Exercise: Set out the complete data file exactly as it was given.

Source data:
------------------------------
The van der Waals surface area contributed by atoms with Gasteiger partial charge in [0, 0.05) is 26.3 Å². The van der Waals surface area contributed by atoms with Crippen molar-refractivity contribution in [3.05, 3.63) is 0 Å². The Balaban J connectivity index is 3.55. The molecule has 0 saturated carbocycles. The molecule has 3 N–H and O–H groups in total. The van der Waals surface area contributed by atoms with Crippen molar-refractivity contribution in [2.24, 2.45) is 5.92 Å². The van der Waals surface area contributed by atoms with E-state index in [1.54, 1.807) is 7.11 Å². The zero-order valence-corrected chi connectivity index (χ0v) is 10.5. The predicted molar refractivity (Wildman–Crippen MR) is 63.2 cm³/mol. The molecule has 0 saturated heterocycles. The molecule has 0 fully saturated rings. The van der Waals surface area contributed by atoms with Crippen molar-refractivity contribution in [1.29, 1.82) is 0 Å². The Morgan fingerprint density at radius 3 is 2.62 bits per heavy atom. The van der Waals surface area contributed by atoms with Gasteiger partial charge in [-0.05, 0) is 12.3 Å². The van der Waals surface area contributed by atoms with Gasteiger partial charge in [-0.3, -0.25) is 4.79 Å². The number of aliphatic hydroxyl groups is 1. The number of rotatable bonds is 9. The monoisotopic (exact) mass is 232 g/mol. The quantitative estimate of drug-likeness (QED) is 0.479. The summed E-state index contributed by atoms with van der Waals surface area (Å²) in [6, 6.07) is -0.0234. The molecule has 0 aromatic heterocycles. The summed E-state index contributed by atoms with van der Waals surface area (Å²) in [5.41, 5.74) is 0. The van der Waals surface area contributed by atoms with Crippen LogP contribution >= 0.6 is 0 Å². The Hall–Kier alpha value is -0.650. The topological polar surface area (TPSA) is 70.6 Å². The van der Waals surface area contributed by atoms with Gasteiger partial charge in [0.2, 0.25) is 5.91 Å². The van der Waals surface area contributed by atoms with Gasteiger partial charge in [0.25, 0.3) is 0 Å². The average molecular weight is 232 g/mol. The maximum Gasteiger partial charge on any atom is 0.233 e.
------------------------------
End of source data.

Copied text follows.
The van der Waals surface area contributed by atoms with Gasteiger partial charge in [0, 0.05) is 26.3 Å². The van der Waals surface area contributed by atoms with Crippen molar-refractivity contribution in [3.05, 3.63) is 0 Å². The Balaban J connectivity index is 3.55. The molecule has 0 saturated carbocycles. The molecule has 3 N–H and O–H groups in total. The van der Waals surface area contributed by atoms with Crippen molar-refractivity contribution in [2.24, 2.45) is 5.92 Å². The van der Waals surface area contributed by atoms with E-state index in [1.54, 1.807) is 7.11 Å². The zero-order valence-corrected chi connectivity index (χ0v) is 10.5. The predicted molar refractivity (Wildman–Crippen MR) is 63.2 cm³/mol. The molecule has 0 saturated heterocycles. The molecule has 0 fully saturated rings. The van der Waals surface area contributed by atoms with Crippen molar-refractivity contribution in [1.29, 1.82) is 0 Å². The Morgan fingerprint density at radius 3 is 2.62 bits per heavy atom. The van der Waals surface area contributed by atoms with Gasteiger partial charge in [-0.05, 0) is 12.3 Å². The van der Waals surface area contributed by atoms with Gasteiger partial charge in [-0.3, -0.25) is 4.79 Å². The number of aliphatic hydroxyl groups is 1. The number of rotatable bonds is 9. The monoisotopic (exact) mass is 232 g/mol. The quantitative estimate of drug-likeness (QED) is 0.479. The summed E-state index contributed by atoms with van der Waals surface area (Å²) in [6, 6.07) is -0.0234. The molecule has 0 aromatic heterocycles. The summed E-state index contributed by atoms with van der Waals surface area (Å²) in [5.41, 5.74) is 0. The van der Waals surface area contributed by atoms with Crippen LogP contribution >= 0.6 is 0 Å². The Hall–Kier alpha value is -0.650. The topological polar surface area (TPSA) is 70.6 Å². The van der Waals surface area contributed by atoms with Gasteiger partial charge in [0.2, 0.25) is 5.91 Å². The van der Waals surface area contributed by atoms with Gasteiger partial charge in [0.25, 0.3) is 0 Å². The average molecular weight is 232 g/mol. The maximum Gasteiger partial charge on any atom is 0.233 e.